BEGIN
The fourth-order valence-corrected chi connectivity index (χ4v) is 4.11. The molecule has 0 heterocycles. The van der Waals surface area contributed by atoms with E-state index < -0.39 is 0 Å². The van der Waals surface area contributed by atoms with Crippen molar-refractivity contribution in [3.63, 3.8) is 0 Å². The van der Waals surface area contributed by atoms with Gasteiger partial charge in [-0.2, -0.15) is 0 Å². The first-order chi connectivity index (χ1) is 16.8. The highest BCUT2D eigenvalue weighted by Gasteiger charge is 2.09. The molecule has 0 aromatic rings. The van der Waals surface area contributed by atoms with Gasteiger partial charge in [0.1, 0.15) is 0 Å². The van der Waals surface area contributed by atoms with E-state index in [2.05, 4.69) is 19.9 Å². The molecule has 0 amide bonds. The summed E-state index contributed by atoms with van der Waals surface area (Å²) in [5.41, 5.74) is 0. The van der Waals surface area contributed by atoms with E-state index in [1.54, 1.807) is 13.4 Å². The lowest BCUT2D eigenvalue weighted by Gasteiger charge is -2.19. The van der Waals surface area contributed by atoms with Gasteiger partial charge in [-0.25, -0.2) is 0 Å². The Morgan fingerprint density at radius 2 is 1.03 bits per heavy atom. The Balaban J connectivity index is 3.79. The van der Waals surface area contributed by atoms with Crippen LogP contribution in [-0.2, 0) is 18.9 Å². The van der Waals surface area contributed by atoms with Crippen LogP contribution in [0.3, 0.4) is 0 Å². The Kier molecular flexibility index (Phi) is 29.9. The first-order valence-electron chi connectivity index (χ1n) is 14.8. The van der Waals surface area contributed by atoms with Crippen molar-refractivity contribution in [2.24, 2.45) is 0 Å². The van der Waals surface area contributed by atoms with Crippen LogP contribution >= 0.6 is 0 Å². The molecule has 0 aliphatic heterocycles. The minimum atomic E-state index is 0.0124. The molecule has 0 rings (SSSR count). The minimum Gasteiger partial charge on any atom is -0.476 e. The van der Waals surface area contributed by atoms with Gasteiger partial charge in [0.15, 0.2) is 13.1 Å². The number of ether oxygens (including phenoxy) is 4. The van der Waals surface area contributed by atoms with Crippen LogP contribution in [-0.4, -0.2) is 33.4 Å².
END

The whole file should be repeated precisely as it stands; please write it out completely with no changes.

The fourth-order valence-corrected chi connectivity index (χ4v) is 4.11. The molecule has 0 heterocycles. The van der Waals surface area contributed by atoms with E-state index < -0.39 is 0 Å². The van der Waals surface area contributed by atoms with Crippen molar-refractivity contribution in [3.63, 3.8) is 0 Å². The van der Waals surface area contributed by atoms with Gasteiger partial charge in [-0.2, -0.15) is 0 Å². The first-order chi connectivity index (χ1) is 16.8. The highest BCUT2D eigenvalue weighted by Gasteiger charge is 2.09. The molecule has 0 aromatic rings. The van der Waals surface area contributed by atoms with Gasteiger partial charge in [0.1, 0.15) is 0 Å². The van der Waals surface area contributed by atoms with E-state index in [2.05, 4.69) is 19.9 Å². The molecule has 0 amide bonds. The summed E-state index contributed by atoms with van der Waals surface area (Å²) in [5.41, 5.74) is 0. The van der Waals surface area contributed by atoms with E-state index in [1.54, 1.807) is 13.4 Å². The lowest BCUT2D eigenvalue weighted by Gasteiger charge is -2.19. The van der Waals surface area contributed by atoms with Gasteiger partial charge in [-0.25, -0.2) is 0 Å². The Morgan fingerprint density at radius 2 is 1.03 bits per heavy atom. The Balaban J connectivity index is 3.79. The van der Waals surface area contributed by atoms with Crippen LogP contribution in [-0.2, 0) is 18.9 Å². The van der Waals surface area contributed by atoms with Crippen LogP contribution in [0.3, 0.4) is 0 Å². The Kier molecular flexibility index (Phi) is 29.9. The first-order valence-electron chi connectivity index (χ1n) is 14.8. The van der Waals surface area contributed by atoms with Crippen molar-refractivity contribution in [2.24, 2.45) is 0 Å². The van der Waals surface area contributed by atoms with Crippen LogP contribution >= 0.6 is 0 Å². The molecule has 0 aliphatic heterocycles. The minimum atomic E-state index is 0.0124. The molecule has 0 rings (SSSR count). The minimum Gasteiger partial charge on any atom is -0.476 e. The van der Waals surface area contributed by atoms with Gasteiger partial charge in [0.15, 0.2) is 13.1 Å². The number of ether oxygens (including phenoxy) is 4. The van der Waals surface area contributed by atoms with Crippen LogP contribution in [-0.4, -0.2) is 33.4 Å².